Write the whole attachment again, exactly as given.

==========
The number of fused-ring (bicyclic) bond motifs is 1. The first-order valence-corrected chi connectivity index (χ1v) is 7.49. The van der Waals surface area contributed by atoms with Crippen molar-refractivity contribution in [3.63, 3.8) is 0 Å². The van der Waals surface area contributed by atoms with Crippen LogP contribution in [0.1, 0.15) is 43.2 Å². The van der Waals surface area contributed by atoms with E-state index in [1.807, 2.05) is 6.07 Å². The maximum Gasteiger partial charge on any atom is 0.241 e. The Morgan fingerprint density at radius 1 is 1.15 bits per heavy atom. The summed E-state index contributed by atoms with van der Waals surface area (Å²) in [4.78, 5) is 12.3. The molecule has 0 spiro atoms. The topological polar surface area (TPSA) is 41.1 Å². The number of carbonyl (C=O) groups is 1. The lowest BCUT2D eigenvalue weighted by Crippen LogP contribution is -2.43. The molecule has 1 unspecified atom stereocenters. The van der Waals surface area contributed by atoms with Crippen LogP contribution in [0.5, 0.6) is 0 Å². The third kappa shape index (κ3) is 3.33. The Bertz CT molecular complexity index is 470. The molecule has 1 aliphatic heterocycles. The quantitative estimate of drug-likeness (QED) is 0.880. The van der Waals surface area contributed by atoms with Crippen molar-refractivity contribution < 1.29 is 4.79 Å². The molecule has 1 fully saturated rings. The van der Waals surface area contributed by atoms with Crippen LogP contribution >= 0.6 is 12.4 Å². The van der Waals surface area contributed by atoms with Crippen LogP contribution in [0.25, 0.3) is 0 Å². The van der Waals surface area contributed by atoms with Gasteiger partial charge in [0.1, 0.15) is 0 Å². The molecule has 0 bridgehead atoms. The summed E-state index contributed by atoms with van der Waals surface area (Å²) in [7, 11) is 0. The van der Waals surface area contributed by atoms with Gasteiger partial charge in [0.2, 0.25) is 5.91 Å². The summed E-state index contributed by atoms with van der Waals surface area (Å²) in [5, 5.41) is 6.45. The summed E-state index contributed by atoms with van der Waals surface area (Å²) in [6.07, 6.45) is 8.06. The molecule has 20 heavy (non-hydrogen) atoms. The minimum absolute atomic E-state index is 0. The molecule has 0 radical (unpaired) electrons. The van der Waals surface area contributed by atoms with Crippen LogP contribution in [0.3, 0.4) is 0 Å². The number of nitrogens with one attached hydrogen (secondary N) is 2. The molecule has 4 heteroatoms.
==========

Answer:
The number of fused-ring (bicyclic) bond motifs is 1. The first-order valence-corrected chi connectivity index (χ1v) is 7.49. The van der Waals surface area contributed by atoms with Crippen molar-refractivity contribution in [3.63, 3.8) is 0 Å². The van der Waals surface area contributed by atoms with Crippen LogP contribution in [0.1, 0.15) is 43.2 Å². The van der Waals surface area contributed by atoms with E-state index in [1.807, 2.05) is 6.07 Å². The maximum Gasteiger partial charge on any atom is 0.241 e. The Morgan fingerprint density at radius 1 is 1.15 bits per heavy atom. The summed E-state index contributed by atoms with van der Waals surface area (Å²) in [4.78, 5) is 12.3. The molecule has 0 spiro atoms. The topological polar surface area (TPSA) is 41.1 Å². The number of carbonyl (C=O) groups is 1. The lowest BCUT2D eigenvalue weighted by Crippen LogP contribution is -2.43. The molecule has 1 unspecified atom stereocenters. The van der Waals surface area contributed by atoms with Crippen LogP contribution in [0.5, 0.6) is 0 Å². The third kappa shape index (κ3) is 3.33. The Bertz CT molecular complexity index is 470. The molecule has 1 aliphatic heterocycles. The quantitative estimate of drug-likeness (QED) is 0.880. The van der Waals surface area contributed by atoms with Crippen molar-refractivity contribution < 1.29 is 4.79 Å². The molecule has 1 fully saturated rings. The van der Waals surface area contributed by atoms with Crippen LogP contribution >= 0.6 is 12.4 Å². The van der Waals surface area contributed by atoms with Crippen LogP contribution in [0.25, 0.3) is 0 Å². The van der Waals surface area contributed by atoms with Gasteiger partial charge in [0.1, 0.15) is 0 Å². The molecule has 0 bridgehead atoms. The summed E-state index contributed by atoms with van der Waals surface area (Å²) in [7, 11) is 0. The van der Waals surface area contributed by atoms with Gasteiger partial charge in [0.2, 0.25) is 5.91 Å². The summed E-state index contributed by atoms with van der Waals surface area (Å²) in [5, 5.41) is 6.45. The summed E-state index contributed by atoms with van der Waals surface area (Å²) in [6.07, 6.45) is 8.06. The molecule has 20 heavy (non-hydrogen) atoms. The minimum absolute atomic E-state index is 0. The molecule has 0 radical (unpaired) electrons. The van der Waals surface area contributed by atoms with Crippen LogP contribution in [0.3, 0.4) is 0 Å². The number of nitrogens with one attached hydrogen (secondary N) is 2. The molecule has 4 heteroatoms.